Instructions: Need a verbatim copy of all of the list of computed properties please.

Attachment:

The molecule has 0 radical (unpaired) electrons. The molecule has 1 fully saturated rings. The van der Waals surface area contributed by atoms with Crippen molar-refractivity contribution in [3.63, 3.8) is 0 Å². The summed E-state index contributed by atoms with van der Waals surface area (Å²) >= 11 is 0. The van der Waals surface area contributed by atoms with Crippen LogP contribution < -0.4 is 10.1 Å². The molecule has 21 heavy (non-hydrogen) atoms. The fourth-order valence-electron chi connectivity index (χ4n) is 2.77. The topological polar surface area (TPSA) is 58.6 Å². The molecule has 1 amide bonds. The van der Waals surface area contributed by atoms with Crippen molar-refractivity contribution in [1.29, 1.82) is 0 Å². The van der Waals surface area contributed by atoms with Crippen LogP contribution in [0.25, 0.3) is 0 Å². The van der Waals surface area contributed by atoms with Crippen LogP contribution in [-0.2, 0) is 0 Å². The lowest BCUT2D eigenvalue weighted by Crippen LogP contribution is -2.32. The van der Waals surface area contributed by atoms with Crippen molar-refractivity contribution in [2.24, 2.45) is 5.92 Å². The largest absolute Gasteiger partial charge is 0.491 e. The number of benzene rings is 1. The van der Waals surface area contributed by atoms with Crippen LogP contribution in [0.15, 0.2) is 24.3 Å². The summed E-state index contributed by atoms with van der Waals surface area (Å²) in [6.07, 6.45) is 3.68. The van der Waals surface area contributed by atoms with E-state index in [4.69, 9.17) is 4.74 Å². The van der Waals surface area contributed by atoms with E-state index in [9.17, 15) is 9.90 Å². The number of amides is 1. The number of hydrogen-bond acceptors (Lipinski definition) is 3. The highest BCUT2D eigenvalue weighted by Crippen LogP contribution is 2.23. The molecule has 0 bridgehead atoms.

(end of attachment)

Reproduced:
The molecule has 0 radical (unpaired) electrons. The molecule has 1 fully saturated rings. The van der Waals surface area contributed by atoms with Crippen molar-refractivity contribution in [3.63, 3.8) is 0 Å². The summed E-state index contributed by atoms with van der Waals surface area (Å²) >= 11 is 0. The van der Waals surface area contributed by atoms with Crippen LogP contribution < -0.4 is 10.1 Å². The molecule has 21 heavy (non-hydrogen) atoms. The fourth-order valence-electron chi connectivity index (χ4n) is 2.77. The topological polar surface area (TPSA) is 58.6 Å². The molecule has 1 amide bonds. The van der Waals surface area contributed by atoms with Crippen molar-refractivity contribution in [1.29, 1.82) is 0 Å². The van der Waals surface area contributed by atoms with Crippen LogP contribution in [0.25, 0.3) is 0 Å². The van der Waals surface area contributed by atoms with Crippen LogP contribution in [-0.2, 0) is 0 Å². The lowest BCUT2D eigenvalue weighted by Crippen LogP contribution is -2.32. The van der Waals surface area contributed by atoms with Crippen molar-refractivity contribution in [2.24, 2.45) is 5.92 Å². The largest absolute Gasteiger partial charge is 0.491 e. The number of benzene rings is 1. The van der Waals surface area contributed by atoms with Crippen LogP contribution in [0.15, 0.2) is 24.3 Å². The summed E-state index contributed by atoms with van der Waals surface area (Å²) in [6.07, 6.45) is 3.68. The van der Waals surface area contributed by atoms with E-state index in [4.69, 9.17) is 4.74 Å². The van der Waals surface area contributed by atoms with E-state index in [9.17, 15) is 9.90 Å². The number of amides is 1. The number of hydrogen-bond acceptors (Lipinski definition) is 3. The highest BCUT2D eigenvalue weighted by Crippen LogP contribution is 2.23. The molecule has 0 bridgehead atoms.